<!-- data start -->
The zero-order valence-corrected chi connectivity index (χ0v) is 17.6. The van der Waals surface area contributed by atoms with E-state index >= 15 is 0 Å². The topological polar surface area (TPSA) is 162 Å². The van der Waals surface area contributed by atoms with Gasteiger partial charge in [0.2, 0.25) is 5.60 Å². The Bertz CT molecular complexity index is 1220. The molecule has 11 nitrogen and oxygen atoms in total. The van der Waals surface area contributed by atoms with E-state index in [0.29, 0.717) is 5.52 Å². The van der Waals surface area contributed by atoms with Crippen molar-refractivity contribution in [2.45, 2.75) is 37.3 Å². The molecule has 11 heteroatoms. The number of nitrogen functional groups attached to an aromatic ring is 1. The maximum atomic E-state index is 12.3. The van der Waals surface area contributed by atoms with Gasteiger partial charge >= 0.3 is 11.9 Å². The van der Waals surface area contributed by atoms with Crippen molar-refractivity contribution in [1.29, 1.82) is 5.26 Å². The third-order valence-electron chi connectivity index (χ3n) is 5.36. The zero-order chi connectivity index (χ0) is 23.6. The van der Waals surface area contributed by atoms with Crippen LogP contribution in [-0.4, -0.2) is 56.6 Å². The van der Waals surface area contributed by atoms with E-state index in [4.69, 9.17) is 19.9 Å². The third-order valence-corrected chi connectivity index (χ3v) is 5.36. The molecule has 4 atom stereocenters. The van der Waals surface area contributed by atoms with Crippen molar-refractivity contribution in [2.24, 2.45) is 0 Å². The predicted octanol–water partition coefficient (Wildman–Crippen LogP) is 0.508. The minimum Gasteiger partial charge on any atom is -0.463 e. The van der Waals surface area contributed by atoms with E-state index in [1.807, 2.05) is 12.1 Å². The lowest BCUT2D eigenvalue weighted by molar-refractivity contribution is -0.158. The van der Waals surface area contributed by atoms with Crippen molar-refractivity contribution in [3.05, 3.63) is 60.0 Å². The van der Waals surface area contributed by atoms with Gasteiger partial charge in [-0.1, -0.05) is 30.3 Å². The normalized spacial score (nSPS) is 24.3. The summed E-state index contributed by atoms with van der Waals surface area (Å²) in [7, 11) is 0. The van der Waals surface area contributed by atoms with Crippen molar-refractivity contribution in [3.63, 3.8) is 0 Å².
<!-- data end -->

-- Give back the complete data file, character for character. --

The zero-order valence-corrected chi connectivity index (χ0v) is 17.6. The van der Waals surface area contributed by atoms with E-state index >= 15 is 0 Å². The topological polar surface area (TPSA) is 162 Å². The van der Waals surface area contributed by atoms with Gasteiger partial charge in [0.2, 0.25) is 5.60 Å². The Bertz CT molecular complexity index is 1220. The molecule has 11 nitrogen and oxygen atoms in total. The van der Waals surface area contributed by atoms with E-state index in [0.29, 0.717) is 5.52 Å². The van der Waals surface area contributed by atoms with Crippen molar-refractivity contribution in [2.45, 2.75) is 37.3 Å². The molecule has 11 heteroatoms. The number of nitrogen functional groups attached to an aromatic ring is 1. The maximum atomic E-state index is 12.3. The van der Waals surface area contributed by atoms with Gasteiger partial charge >= 0.3 is 11.9 Å². The van der Waals surface area contributed by atoms with Crippen molar-refractivity contribution in [1.29, 1.82) is 5.26 Å². The third-order valence-electron chi connectivity index (χ3n) is 5.36. The zero-order chi connectivity index (χ0) is 23.6. The van der Waals surface area contributed by atoms with Crippen LogP contribution in [-0.4, -0.2) is 56.6 Å². The van der Waals surface area contributed by atoms with E-state index in [4.69, 9.17) is 19.9 Å². The third-order valence-corrected chi connectivity index (χ3v) is 5.36. The molecule has 4 atom stereocenters. The van der Waals surface area contributed by atoms with Crippen molar-refractivity contribution in [2.24, 2.45) is 0 Å². The predicted octanol–water partition coefficient (Wildman–Crippen LogP) is 0.508. The minimum Gasteiger partial charge on any atom is -0.463 e. The van der Waals surface area contributed by atoms with E-state index in [1.807, 2.05) is 12.1 Å². The lowest BCUT2D eigenvalue weighted by molar-refractivity contribution is -0.158. The van der Waals surface area contributed by atoms with Crippen molar-refractivity contribution in [3.05, 3.63) is 60.0 Å². The van der Waals surface area contributed by atoms with Gasteiger partial charge in [-0.1, -0.05) is 30.3 Å². The normalized spacial score (nSPS) is 24.3. The summed E-state index contributed by atoms with van der Waals surface area (Å²) in [7, 11) is 0. The van der Waals surface area contributed by atoms with Crippen molar-refractivity contribution in [3.63, 3.8) is 0 Å².